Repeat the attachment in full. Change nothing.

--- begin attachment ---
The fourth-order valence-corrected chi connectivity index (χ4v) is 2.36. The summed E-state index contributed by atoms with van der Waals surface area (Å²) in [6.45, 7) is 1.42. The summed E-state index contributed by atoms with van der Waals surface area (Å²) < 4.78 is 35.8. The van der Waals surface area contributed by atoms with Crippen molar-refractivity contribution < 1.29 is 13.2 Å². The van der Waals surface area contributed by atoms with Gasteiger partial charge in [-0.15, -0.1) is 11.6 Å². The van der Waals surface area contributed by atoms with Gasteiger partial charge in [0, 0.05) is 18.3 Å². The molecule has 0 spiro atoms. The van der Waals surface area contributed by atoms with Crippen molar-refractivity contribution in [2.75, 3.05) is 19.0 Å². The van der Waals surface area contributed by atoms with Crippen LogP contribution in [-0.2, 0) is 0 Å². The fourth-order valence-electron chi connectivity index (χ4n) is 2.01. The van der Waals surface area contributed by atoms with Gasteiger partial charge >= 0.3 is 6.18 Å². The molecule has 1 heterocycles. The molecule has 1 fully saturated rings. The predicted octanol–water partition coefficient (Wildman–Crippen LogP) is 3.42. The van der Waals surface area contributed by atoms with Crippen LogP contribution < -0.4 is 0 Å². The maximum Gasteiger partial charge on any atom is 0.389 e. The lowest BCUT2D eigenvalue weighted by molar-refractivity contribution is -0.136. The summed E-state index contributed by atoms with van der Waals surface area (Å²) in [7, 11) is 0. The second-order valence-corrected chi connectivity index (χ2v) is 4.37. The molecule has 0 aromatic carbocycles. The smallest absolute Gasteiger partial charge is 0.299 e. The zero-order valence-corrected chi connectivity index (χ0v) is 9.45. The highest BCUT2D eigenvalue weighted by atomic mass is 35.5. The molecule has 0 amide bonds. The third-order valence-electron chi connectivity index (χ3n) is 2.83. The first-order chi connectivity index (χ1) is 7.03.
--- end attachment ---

The fourth-order valence-corrected chi connectivity index (χ4v) is 2.36. The summed E-state index contributed by atoms with van der Waals surface area (Å²) in [6.45, 7) is 1.42. The summed E-state index contributed by atoms with van der Waals surface area (Å²) < 4.78 is 35.8. The van der Waals surface area contributed by atoms with Crippen molar-refractivity contribution < 1.29 is 13.2 Å². The van der Waals surface area contributed by atoms with Gasteiger partial charge in [-0.15, -0.1) is 11.6 Å². The van der Waals surface area contributed by atoms with Gasteiger partial charge in [0, 0.05) is 18.3 Å². The molecule has 0 spiro atoms. The van der Waals surface area contributed by atoms with Crippen molar-refractivity contribution in [2.75, 3.05) is 19.0 Å². The van der Waals surface area contributed by atoms with Crippen LogP contribution in [-0.2, 0) is 0 Å². The fourth-order valence-electron chi connectivity index (χ4n) is 2.01. The van der Waals surface area contributed by atoms with Gasteiger partial charge >= 0.3 is 6.18 Å². The molecule has 1 heterocycles. The molecule has 1 fully saturated rings. The predicted octanol–water partition coefficient (Wildman–Crippen LogP) is 3.42. The van der Waals surface area contributed by atoms with Crippen LogP contribution < -0.4 is 0 Å². The maximum Gasteiger partial charge on any atom is 0.389 e. The lowest BCUT2D eigenvalue weighted by molar-refractivity contribution is -0.136. The summed E-state index contributed by atoms with van der Waals surface area (Å²) in [7, 11) is 0. The second-order valence-corrected chi connectivity index (χ2v) is 4.37. The molecule has 0 aromatic carbocycles. The smallest absolute Gasteiger partial charge is 0.299 e. The zero-order valence-corrected chi connectivity index (χ0v) is 9.45. The highest BCUT2D eigenvalue weighted by atomic mass is 35.5. The molecule has 0 amide bonds. The third-order valence-electron chi connectivity index (χ3n) is 2.83. The first-order chi connectivity index (χ1) is 7.03.